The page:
“Business plans help you measure your own progress against your goals. It’s important to remember a business plan is not cast in concrete. You can change it as you learn more, but it’s essential so you can track if you’re achieving what you set out to do. And if it isn’t working, you need to explore why isn’t it working.”

SCORE provides tools to help entrepreneurs development business plans (such as templates for the narrative portion and financial projections) and offers workshops to guide them as well.

  1. Neglect to review and understand the financial performance of their businesses.

When new business owners don’t obtain financial reports and pay attention to them from the outset, there can be disastrous results.

Shaver warns, “If you don’t look at financial results regularly or faithfully. You don’t really know the score. You’ll have no idea if you’re winning or losing.”

“When small businesses are not winning, they need to figure out why – before they run out of money.”

Shaver encourages new entrepreneurs to reach out for assistance from SCORE counselors to understand what their financial statements reveal about the performance of their businesses.

Bonus Tip:

This doesn’t apply to all entrepreneurs, but if you’re going to have a partner in your business, Shaver recommends getting a written agreement in place from the beginning.

“It’s absolutely essential to have a written agreement that defines ownership and responsibilities. Do it upfront because waiting until there are disagreements or problems in the business relationship is too late

About Alan Shaver

  • Shaver has been a SCORE Mentor for 15 years. He leads several workshops at the SCORE Maine Chapter in Portland.
  • Now retired, he was a corporate lawyer with a large law firm in New York and had a private law practice that served New York and Connecticut. For ten years, he was also a partner in a franchise auto service business in Maine.
  • His areas of expertise include business planning, financial projections, and business funding.
  • One of Shaver’s SCORE clients, Garbage to Garden, was nationally recognized by the SCORE organization as “2014 Outstanding Green Small Business.”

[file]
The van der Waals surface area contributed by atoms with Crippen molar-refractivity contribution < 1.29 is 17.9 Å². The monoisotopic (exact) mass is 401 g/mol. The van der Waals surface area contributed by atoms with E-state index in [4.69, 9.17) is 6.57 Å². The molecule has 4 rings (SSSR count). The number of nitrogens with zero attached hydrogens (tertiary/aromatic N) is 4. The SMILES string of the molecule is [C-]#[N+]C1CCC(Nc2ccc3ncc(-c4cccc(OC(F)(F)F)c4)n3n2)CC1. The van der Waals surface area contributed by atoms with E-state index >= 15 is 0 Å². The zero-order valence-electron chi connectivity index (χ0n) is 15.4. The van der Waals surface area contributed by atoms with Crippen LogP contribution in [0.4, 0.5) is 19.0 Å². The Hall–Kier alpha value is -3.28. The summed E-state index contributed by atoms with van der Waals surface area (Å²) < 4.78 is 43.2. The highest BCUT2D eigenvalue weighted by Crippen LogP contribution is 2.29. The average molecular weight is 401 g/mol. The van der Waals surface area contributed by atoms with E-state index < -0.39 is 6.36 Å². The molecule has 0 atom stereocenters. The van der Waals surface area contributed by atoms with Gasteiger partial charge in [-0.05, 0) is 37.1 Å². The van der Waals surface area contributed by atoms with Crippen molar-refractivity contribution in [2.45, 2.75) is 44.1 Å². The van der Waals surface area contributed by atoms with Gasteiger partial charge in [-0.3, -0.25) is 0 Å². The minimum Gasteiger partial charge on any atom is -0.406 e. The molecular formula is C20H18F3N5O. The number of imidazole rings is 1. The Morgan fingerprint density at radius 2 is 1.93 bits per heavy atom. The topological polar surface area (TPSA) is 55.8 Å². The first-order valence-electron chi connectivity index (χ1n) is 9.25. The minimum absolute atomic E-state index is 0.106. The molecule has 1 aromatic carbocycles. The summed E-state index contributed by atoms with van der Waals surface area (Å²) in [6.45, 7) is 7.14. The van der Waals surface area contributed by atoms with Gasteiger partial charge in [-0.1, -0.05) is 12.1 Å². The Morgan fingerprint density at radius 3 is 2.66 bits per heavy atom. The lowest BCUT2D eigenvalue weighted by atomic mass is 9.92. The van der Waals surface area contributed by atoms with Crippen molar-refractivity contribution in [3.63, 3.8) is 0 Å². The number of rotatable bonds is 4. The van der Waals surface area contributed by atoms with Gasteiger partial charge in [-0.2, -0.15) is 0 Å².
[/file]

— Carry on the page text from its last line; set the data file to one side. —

Respect Your Competition

You launch your business in a growing niche market. Out of the blue, a friend tells you about a new similar product or service. After your initial shock, do you obsess about losing your edge or embrace the opportunity? At SCORE, we say “FEAR not your competition!” The right move is to transition into discovery mode. Knowledge about similar businesses may add a creative spark to your thinking or confirm that you’re bringing an authentic solution to a customer want or need at precisely the right time.  Read more

Home Business or a Hobby: Is it Time to Take the Leap?

Maine is a place that seems to bring out creativity in people. It’s brimming with artisans, inventors and culinary creators who dabble in ventures at all levels. For many, it’s the genesis of a burgeoning small business; for others, it’s destined to remain a hobby. How to you know when it’s time to make the leap from an enjoyable pastime to a professional pursuit? Taking a close look at the key drivers for long-term success and asking yourself the difficult questions are the first steps in making a rational, objective decision.

1. Nail your idea      

Does your hobby involve a brand or service that someone would pay for?  Crafting a product or service that is enjoyable for you does not guarantee you will be paid for your efforts. In the business world, it’s called a value proposition: defining the problem your business is solving. Engage family, friends and potential customers to provide critical feedback on your product. Ask what they like most about your product, how it helps them solve a problem and what they might pay for this product. Ask no fewer than 25 people and jot down their response.